Squatters living in tents and makeshift shelters near Mowbray train station are causing headaches for informal traders and commuters
The camp, which is on municipal property opposite the station, mushroomed from four tents and shelters and seven-to-10 people before lockdown to 14 tents and shelters and about 30 people after lockdown, according to Ingrid Frieslaar, the social outreach manager for the Groote Schuur Community Improvement District (GSCID).
“Due to the court case involving removal of homeless structures, it makes it difficult for us to intervene,” she said.
In August 2020, the Western Cape High Court interdicted the City from demolishing or evicting anybody from any shack, hut, tent or dwelling for the duration of the national state of disaster, except when a court order is obtained.
Ms Frieslaar said the people at the camp had turned down offers of shelter accommodation and work-programme opportunities.
An informal trader from Goodwood, who did not want to give her name as she fears reprisals, said the squatters were scaring off her customers.
“We used to open up at 9am though now we open at 10am, as we need to clean up the area because of the dirt and litter caused from the night before by the people staying there.”
A trader from Khayelitsha said she had seen gangsters in the vicinity and that fights had broken out. “When there is fighting outside, then we must close the gates of our stall and hide away.”
One of the squatters, Elizabeth Sellidon, 54, said she had been living on the streets for 30 years. “We don’t have anywhere else to go,” she said. “I am known by the traders where I do assist them with packing away their clothes.”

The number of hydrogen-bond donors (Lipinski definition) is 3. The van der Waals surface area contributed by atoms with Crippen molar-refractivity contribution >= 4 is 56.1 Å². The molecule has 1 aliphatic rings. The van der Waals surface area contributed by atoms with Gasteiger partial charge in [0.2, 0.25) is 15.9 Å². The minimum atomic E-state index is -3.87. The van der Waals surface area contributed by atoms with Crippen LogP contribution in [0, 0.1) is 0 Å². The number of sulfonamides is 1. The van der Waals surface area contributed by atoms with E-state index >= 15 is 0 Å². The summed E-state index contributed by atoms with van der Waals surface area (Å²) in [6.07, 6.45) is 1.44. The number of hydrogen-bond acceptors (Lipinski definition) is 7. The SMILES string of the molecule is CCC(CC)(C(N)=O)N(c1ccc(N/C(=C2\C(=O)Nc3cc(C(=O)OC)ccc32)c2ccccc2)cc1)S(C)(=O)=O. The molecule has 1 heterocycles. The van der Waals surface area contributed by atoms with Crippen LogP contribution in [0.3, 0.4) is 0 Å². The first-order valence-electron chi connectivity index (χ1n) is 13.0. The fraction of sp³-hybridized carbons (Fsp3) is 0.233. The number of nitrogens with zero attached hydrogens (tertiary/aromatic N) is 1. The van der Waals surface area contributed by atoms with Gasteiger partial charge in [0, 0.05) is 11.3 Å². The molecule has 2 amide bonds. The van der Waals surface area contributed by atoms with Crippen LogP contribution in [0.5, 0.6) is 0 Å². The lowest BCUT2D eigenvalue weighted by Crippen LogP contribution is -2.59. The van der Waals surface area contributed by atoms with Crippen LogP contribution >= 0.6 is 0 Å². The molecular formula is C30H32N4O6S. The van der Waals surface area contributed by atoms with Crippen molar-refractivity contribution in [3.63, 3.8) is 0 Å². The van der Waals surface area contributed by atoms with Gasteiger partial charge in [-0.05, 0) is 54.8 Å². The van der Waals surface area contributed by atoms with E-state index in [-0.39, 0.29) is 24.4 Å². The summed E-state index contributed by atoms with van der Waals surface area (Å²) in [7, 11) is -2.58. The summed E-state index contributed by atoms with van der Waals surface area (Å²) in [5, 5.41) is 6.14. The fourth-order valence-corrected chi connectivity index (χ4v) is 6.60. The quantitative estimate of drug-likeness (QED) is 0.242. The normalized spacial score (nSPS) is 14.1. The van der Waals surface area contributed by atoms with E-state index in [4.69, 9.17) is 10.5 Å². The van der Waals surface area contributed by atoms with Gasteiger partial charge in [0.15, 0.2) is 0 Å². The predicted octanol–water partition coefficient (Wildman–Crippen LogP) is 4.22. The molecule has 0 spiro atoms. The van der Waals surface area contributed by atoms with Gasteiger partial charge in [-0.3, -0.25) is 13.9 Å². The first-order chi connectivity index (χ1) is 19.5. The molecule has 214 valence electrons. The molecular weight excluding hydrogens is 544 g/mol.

Mowbray Community Policing Forum chairman Jonathan Hobday said that while he understood the plight of the homeless, the situation could not be allowed to deteriorate to the detriment of other citizens and ratepayers. The growing number of street people raised concerns about public health and crime, he added.
“Our view is that the primary responsibility for finding a just and effective solution rests with the city council, working with the police and the CIDs and the provincial welfare department.”
Mowbray police station commander Lieutenant Colonel David Malong said they had seen more people in the camp and drug use and thefts from cars had been reported in the vicinity.
The Association for Educational Transformation, a non-profit, is about 50 metres away from the camp, and its executive director, Busisiwe Maqubela, said they had no complaints about the people living there. “We do notice there is a police, law enforcement and traffic officer presence in the vicinity,” she said.
Ward councillor Yusuf Mohamed said the squatters were drawn to the area by the economic opportunities present at the Mowbray transport hub. “Unfortunately it also attracts opportunists and criminals. Many of whom hide among the homeless residents,” he said, adding that the City was trying to improve its care programmes because the problem could not be “policed away”.
Mayoral committee member for community services and health Patricia van der Ross said: “This group of individuals has continuously refused assistance. Street people cannot be forced to accept assistance.”
City Law Enforcement spokesman Wayne Dyason said no shelters could be removed under the country’s state of disaster regulations.
“We focus on by-law contraventions and we clear up the accumulation of waste left behind or discarded in daily operations across the city,” he said.
Last October, the City said it planned to challenge the Disaster Management Act, under which the state of disaster is declared, in the Constitutional Court.
A statement on the City’s website said there had been an increase in unlawful occupation as well as an increase in a variety of makeshift structures and tented camps being erected throughout the metropole, including parks, environmentally sensitive pockets of land, road reserves, pavements, under bridges and between highway barriers.
The City said it would be applying for eviction applications on 595 tented camp and land-invasion hot spots.